How Can We Support Our English Language Learners?

Last Updated by Jessica Dunn Feeser on

In many Central Indiana school districts, student enrolment is on the rise. With this growth, schools have become more diverse, and educators are working to find ways to serve growing populations of English as a Second Language (ESL) students. Check back to  learn from local educators, organizations, and professionals about about why this matters, understand what is being done in our community to support this population of students, and identify ways you can help, as a part of WFYI's October American Graduate blog series around supports for English language learners.


As the Coordinator of the English as a Second Language (ESL) Department for Indianapolis Public Schools, the school district with the most English learners in the state, I am often asked the question, “How can we support our English language learners?” The answer to this question is both simple and complicated at the same time. 

The simple answer is that we have to ensure that ALL stakeholders are supporting English learners--from the bus driver, to the school secretary, music teacher, principal, classroom teachers, school nurse, to the after-school tutors. Every adult that interacts with our English learners needs to understand that she or he is an integral part in supporting the English language development of our students. 

The acquisition of English does not happen only when a student is receiving ESL support from a certified ESL teacher. Our students are learning English throughout their entire day, a fact that we need to acknowledge, embrace, and use to our advantage. It’s a great opportunity to realize that we have the entire day to teach English! 

While the answer seems very simple, the cultural shift that is needed is more challenging.  For years English learners have been considered someone else’s responsibility by most people who interact with them. Many times our English learners would receive alternative classroom instruction to learn English, but we have discovered that this just doesn’t work. 

As a result, we have looked closely at our practices and are moving to a model where our English learners will be supported throughout the school day in learning English.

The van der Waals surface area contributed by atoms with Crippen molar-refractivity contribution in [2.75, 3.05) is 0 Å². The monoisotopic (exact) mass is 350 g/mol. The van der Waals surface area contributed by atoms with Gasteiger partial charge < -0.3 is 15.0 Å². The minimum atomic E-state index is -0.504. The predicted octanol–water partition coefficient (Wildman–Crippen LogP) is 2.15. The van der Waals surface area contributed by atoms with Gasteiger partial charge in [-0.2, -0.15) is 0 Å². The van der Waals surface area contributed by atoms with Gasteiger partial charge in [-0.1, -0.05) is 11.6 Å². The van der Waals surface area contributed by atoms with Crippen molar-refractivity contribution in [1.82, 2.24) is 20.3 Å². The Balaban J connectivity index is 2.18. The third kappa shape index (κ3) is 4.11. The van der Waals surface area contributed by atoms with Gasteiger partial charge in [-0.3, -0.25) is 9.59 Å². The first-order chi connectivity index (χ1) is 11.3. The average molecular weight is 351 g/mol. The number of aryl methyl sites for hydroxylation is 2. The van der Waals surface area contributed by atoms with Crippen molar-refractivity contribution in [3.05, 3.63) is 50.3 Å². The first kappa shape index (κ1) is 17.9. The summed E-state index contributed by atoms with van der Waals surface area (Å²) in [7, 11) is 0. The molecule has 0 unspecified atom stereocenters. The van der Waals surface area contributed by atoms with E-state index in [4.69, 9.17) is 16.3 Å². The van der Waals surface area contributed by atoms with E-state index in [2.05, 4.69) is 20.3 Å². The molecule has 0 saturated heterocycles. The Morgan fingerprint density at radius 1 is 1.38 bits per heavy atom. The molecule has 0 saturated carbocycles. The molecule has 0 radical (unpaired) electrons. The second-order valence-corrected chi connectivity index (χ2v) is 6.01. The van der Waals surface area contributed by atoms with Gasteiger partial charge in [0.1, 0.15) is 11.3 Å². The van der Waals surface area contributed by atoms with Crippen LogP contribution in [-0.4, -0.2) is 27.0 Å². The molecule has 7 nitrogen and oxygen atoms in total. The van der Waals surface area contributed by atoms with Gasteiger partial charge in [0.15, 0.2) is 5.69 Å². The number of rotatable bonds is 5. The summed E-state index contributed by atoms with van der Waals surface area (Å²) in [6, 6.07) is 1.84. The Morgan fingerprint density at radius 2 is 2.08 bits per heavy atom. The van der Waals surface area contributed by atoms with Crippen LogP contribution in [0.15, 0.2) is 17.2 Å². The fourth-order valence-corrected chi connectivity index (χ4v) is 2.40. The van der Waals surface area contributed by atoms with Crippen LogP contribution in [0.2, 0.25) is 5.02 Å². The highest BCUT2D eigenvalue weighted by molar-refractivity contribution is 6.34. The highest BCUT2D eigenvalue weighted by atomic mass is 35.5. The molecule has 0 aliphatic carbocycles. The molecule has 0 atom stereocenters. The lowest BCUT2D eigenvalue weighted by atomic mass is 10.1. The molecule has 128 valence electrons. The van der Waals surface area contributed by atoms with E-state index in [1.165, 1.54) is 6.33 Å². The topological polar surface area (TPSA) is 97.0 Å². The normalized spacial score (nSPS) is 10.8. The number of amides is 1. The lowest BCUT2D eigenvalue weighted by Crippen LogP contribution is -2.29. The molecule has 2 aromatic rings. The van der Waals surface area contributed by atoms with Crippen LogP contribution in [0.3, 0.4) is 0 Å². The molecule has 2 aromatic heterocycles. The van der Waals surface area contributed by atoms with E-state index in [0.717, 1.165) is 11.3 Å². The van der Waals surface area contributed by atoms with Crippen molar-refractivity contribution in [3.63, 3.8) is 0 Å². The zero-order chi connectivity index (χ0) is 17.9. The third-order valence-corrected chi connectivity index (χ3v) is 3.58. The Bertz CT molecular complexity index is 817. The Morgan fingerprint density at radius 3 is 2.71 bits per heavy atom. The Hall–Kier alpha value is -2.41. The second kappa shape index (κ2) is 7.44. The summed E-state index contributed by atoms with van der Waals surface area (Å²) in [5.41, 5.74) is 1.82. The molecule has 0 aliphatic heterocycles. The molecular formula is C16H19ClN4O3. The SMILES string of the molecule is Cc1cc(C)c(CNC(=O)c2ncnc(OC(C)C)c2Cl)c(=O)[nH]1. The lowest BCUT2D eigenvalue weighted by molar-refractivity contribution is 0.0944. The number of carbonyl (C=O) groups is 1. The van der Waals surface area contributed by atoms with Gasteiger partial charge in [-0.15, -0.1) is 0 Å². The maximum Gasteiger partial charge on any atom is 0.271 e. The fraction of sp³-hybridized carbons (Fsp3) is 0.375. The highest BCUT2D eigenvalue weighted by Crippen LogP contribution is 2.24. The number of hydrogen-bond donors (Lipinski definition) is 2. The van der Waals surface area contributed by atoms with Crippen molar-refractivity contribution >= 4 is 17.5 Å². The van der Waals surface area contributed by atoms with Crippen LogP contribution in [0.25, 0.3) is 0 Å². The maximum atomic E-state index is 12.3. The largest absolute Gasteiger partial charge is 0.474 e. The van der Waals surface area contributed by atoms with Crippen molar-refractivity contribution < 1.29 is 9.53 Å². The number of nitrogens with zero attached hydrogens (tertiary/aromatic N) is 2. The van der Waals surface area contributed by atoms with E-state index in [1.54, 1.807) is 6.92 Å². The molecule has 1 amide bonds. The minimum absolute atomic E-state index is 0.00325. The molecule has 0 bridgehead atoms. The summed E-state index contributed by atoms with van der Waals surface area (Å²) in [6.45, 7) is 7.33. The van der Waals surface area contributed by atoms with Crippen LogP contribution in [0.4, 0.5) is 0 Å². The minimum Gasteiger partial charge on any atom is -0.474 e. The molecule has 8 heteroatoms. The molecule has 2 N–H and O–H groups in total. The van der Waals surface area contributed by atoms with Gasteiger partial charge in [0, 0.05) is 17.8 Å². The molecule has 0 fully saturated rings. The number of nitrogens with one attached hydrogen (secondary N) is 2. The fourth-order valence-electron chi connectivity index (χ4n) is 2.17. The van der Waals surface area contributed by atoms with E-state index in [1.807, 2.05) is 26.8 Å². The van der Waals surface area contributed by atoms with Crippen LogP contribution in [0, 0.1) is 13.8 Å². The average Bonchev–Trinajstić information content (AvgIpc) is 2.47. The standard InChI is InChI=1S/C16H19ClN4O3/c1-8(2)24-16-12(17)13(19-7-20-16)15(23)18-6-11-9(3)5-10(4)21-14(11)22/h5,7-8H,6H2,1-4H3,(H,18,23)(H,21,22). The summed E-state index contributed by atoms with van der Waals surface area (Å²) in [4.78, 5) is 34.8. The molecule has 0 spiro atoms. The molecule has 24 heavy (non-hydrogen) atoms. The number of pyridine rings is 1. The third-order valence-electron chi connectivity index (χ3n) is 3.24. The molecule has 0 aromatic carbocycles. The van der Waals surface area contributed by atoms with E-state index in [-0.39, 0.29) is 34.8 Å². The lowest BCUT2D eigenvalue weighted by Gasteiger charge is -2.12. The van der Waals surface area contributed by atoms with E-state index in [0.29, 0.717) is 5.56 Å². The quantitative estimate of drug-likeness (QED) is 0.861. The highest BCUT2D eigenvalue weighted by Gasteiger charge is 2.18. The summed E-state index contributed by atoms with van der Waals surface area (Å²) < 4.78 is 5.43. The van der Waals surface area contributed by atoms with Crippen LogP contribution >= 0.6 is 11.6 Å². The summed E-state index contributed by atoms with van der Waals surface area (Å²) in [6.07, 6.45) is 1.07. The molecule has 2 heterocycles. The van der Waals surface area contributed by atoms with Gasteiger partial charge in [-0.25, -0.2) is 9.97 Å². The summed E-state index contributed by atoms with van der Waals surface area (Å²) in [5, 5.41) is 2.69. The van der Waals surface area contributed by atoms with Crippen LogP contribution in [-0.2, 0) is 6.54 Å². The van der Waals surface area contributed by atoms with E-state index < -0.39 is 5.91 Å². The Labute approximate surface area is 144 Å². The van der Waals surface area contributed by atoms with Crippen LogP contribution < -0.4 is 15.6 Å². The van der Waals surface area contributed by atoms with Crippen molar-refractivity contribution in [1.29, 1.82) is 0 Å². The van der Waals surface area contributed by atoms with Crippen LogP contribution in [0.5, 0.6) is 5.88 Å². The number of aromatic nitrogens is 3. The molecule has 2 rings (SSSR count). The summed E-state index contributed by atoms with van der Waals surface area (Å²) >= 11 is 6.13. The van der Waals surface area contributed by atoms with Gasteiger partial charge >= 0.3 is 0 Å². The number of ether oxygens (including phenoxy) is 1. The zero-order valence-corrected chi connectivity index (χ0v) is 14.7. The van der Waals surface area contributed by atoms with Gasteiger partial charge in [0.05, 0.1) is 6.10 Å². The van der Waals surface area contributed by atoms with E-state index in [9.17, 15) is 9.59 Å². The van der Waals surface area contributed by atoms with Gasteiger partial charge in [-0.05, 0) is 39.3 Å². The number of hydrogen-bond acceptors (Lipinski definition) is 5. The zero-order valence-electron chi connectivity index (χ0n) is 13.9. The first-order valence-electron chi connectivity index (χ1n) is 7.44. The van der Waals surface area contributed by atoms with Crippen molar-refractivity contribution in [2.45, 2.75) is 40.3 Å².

At the elementary school level we are moving toward a co-teaching model of instruction where the classroom teacher and ESL teacher work collaboratively to plan lessons, deliver instruction, and assess students. At the secondary level, we will begin a three-year implementation of the research-based Sheltered Instruction Observation Protocol (SIOP) model. Both models are a markedly different approach to teaching our English learners because they promote a culture of shared responsibility. There is no more talk of “your” students and “my” students; instead, the conversation now centers around “our” students. 

As Helen Keller said, “Alone we can do so little; together we can do so much.” These words are indeed true as we look toward the changes in educating our English learners in Indianapolis Public Schools.  When every person that interacts with our English learners begins to understand their role and impact in ensuring the success of our students, then there is no doubt that the best is yet to come. 

What strategies do you know of that are being used to support ESL students? How can we conintue to support students for whom English is their second language? Share your thoughts in the comments below, and on social media using #AmGradIndy.


Jessica Dunn Feeser has been an educator since 1993. She is currently the English as a Second Language (ESL) Coordinator in Indianapolis Public Schools and an adjunct instructor at Marian University. Previously she served as an ESL educator in the Metropolitan School District of Washington Township, a middle school educator in New Palestine, Indiana, a high school teacher in Williamsburg, Virginia, and a bilingual teacher in Oakland, California. She has an undergraduate degree from Indiana University and received her master’s degree in School Administration from Butler University. Jessica has served on the Teach For America Alumni board, Lawrence Township School Foundation Board, and the A-F Accountability Committee. She co-founded the Refugee Collaboration Committee in Washington Township and recently founded the United Northwest Collaborative, a collective of organizations dedicated to identifying and finding resources to meet the needs of our ESL community.


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